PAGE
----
Amid these difficulties, the newspaper continues, many in Cuba hope that Biden will change US policy in a way that eases economic pressure.

“The president-elect has not commented much in public on his political objectives for Cuba, although during the campaign he attacked Trump’s strategy towards Havana, ” he says.

Similarly, it draws attention to the fact that some of the foreign policy leadership of Biden’s transition team (including Antony Blinken, Biden’s nominee for secretary of state, and Alejandro Mayorkas, the nominee for secretary of Homeland Security) participated in negotiations with Cuba during the second term of President Barack Obama.

“Biden’s team is not parachuting into this without prior experience,” said Rafael Hernández, political scientist and editor-in-chief of Temas , Cuba’s most important social science magazine. “They can resume the consensus they created during 2015 and 2016.”

“Biden represents the hope that the worst is over,” said Hal Klepak, emeritus professor of history and strategy at the Royal Military College of Canada, who lives in Havana for part of the year. “It represents the possibility of a renewed Obama-style opening. It represents listening to the CIA, the Pentagon and the Department of National Security about the value of Cuba as a friend and collaborator and not as an enemy ”.

After citing these statements, the NYT notes that “the decision to put Cuba back on the list of states accused of sponsoring terrorism – a designation that was last applied for more than three decades, until Obama withdrew it in 2015 – crowned a tireless effort by the Trump administration to impose economic and diplomatic restrictions on the island. ”

Secretary of State Mike Pompeo and others “worked with the goal of repealing anything that could be seen as a benefit to the Government of Cuba,” said Ted A. Henken, associate professor of sociology at Baruch College in New York. York.

Although Trump’s company had been looking to invest in Cuba shortly before he took office, as president he has punished the island with the toughest sanctions in more than half a century. US cruise ships were prohibited from docking in Cuban ports, remittances from the United States were prohibited, and ships carrying oil from Venezuela were prevented from arriving with their cargo.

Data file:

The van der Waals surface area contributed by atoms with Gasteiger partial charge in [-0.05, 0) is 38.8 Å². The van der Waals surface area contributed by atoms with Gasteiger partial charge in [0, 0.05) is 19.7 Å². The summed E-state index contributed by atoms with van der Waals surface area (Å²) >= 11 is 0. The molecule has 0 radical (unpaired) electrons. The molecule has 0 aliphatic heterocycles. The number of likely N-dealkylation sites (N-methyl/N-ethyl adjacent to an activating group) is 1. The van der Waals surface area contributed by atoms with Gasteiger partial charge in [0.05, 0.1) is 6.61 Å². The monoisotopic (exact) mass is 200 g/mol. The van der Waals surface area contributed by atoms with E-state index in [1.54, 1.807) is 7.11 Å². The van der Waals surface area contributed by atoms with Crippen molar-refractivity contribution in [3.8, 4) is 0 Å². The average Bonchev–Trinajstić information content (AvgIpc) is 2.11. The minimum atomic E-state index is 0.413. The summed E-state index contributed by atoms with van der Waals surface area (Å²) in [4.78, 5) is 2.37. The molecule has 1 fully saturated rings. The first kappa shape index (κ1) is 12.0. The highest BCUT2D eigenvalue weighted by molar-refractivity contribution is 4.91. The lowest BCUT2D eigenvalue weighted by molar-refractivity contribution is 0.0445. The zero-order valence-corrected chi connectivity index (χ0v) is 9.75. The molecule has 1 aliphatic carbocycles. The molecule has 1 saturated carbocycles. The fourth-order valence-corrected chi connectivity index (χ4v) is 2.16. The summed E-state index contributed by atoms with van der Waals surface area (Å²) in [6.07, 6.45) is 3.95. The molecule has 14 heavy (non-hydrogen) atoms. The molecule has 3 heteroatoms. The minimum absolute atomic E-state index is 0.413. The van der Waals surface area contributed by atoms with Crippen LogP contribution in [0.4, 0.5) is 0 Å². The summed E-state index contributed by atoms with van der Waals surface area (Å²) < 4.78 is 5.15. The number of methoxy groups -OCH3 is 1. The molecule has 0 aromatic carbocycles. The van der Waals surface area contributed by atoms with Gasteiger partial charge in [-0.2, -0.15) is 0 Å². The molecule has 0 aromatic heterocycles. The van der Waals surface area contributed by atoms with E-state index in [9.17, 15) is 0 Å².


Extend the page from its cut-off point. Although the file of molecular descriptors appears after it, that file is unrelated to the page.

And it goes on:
“The only thing left is diplomatic relations,” Henken said. “We still officially have diplomatic relations with Cuba, despite the fact that in practice they are frozen.”

These efforts by the Trump administration to reverse Obama’s initiatives have slowed the development of the private sector in Cuba and crippled efforts by US companies that had tried to build relationships after the Obama-era détente, Henken said.

The NYT considers that one of Cuba’s demands, if a context of normalization of bilateral relations returns, would be the elimination of the designation as a state sponsor of terrorism.

In this regard, he quotes William LeoGrande, professor of Government at the American University in Washington, who states that “the reason this is so sensitive for Cubans is that they have been the object of literally hundreds of terrorist attacks,” most of them which were launched by Cuban exiles based in the United States and trained and organized by the CIA.

So the Cubans, he said, “are very offended at being labeled supporters of terrorists.”

(With information from Prensa Latina and The New York Times )